Patriot Profiles: ‘My husband’s gone. I don’t know what I’m doing – Help.’
This column presents soldier stories to provide readers insight into the lives of our country’s heroes.
By Jeanne McKinney
Being married to a warrior is no easy task. Beyond the military theater or training ground is a wife managing her own battlefronts, learning and living the term “selflessness.” With her husband dedicated to a dangerous job that takes him away from family for months on end, she keeps the home fires burning, and her tears and concerns to herself. A vital ally in a career of sacrifice and service to country, she follows him around the globe — supporting the “mission.”
I first heard about Mary Jean Hall and the way she spends her time when I met her husband, Lieutenant Colonel Howard F. Hall, the Commanding Officer of the 3D Assault Amphibian Battalion — 1st Marine Division. We were engaged in conversation on Red Beach, Camp Pendleton, after filming a massive launch of amphibious assault vehicles during Dawn Blitz, a ship to shore joint Marine Corps/Navy training exercise. I found it impressive while chatting with this charismatic high-ranking officer that he found his wife’s work as important as his.
Growing up in Dearborn, Michigan, MJ (as she likes to be called) graduated from Eastern Michigan University and worked her way into the world of Information Technology (IT) and mergers and acquisitions. Here, she honed project management skills she could transfer to a future role. That role would change from working with highly-trained professionals and overseeing satellite offices to working with volunteers supporting a loosely formed organization, with no budget or direction and unfulfilled needs – all within the confines of a military setting.
MJ met Lieutenant Colonel Hall online, who was then a Major with an established 15-year Marine Corps career. She had to consult with a girlfriend about the rank of “Major,” asking “Is that good?” They dated briefly before he was deployed to Iraq and grew their romance through emails and internet video chat. She eventually signed up “to share every joy and hardship to an equal degree right alongside of Chip” (as she affectionately calls her husband).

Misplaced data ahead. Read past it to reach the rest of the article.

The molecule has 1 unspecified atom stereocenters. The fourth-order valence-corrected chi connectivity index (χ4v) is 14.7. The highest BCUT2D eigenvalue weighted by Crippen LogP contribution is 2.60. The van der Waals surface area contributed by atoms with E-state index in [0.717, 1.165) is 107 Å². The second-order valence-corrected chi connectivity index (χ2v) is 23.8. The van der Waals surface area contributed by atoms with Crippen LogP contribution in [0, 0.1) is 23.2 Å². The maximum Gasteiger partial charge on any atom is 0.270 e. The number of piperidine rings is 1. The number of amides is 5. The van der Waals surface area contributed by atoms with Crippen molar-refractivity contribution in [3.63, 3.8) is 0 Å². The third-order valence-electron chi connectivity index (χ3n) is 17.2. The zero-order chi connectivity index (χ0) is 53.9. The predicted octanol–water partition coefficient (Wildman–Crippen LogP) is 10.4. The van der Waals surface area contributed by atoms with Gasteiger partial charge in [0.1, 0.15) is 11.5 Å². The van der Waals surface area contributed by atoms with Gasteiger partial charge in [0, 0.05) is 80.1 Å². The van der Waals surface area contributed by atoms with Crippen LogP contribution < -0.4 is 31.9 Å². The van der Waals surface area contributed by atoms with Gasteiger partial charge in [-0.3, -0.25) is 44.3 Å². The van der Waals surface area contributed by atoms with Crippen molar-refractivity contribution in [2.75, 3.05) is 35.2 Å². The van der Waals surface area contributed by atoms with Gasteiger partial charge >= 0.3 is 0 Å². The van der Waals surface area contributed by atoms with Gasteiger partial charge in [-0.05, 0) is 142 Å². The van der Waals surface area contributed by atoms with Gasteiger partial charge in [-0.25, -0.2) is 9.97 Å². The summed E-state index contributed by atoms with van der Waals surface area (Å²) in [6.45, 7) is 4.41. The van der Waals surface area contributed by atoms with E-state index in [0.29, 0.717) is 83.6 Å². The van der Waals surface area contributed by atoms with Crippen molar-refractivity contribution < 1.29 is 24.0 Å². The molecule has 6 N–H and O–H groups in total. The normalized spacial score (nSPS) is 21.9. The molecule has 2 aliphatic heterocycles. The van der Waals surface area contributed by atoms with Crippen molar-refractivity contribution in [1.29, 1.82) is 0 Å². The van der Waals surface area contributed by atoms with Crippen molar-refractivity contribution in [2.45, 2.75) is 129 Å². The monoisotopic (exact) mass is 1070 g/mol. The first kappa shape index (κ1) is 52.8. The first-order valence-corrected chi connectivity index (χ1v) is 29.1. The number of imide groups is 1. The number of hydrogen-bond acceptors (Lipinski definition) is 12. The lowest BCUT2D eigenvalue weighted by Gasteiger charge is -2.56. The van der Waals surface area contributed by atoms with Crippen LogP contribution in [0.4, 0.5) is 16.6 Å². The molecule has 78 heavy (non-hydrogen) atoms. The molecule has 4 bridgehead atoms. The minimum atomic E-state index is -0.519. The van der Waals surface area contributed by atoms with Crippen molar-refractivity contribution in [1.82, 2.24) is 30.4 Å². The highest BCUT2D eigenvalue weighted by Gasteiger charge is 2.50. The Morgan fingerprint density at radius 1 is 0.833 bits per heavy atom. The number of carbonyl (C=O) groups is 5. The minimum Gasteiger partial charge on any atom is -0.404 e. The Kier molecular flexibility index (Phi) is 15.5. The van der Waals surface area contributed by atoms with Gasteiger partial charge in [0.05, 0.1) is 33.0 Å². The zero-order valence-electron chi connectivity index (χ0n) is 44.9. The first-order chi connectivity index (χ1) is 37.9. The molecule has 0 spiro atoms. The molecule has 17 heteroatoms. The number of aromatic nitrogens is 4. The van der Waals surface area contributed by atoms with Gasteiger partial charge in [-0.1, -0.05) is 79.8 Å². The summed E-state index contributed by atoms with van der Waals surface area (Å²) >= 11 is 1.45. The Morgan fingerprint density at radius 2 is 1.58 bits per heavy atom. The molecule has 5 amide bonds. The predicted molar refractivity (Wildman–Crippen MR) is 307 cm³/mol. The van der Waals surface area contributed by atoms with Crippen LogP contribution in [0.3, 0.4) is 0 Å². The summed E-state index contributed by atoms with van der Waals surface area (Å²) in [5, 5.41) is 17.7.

Lt. Col. Hall, MJ, and their daughter, Remington, arrived at Camp Pendleton in June 2011, and were challenged with a low level of family participation in the seven companies that comprise the 3rd AABN. In over 1,600 Marines and 1,400 dependents, there were only six active and dedicated volunteers to carry the huge load of helping one another.
“I was amazed,” recalls MJ. In addition, military rules constrained her husband’s allocation of government funds for Unit Personal and Family Readiness Programs (UP & FRP). These funds (green dollars) could only be used for battalion group events. To use such monies on individuals would be a violation and come with stiff consequences. Creative solutions were required to meet individual and family needs.
Facing this pretty and blond CO’s wife was the daunting task of filling the gaps the battalion couldn’t. A working system was yet to be devised to help the young Marine’s wife who moves in, feeling scared, alone and unsure how to navigate through thousands of resource/instructional documents, or how to lend a hand to a family with an emergency. A way to help kids cope with the challenges of constant moves and deployments was needed, along with creating a network to connect moms learning how to be independent and fight loneliness. For this and more, MJ quit her corporate job of 24 years.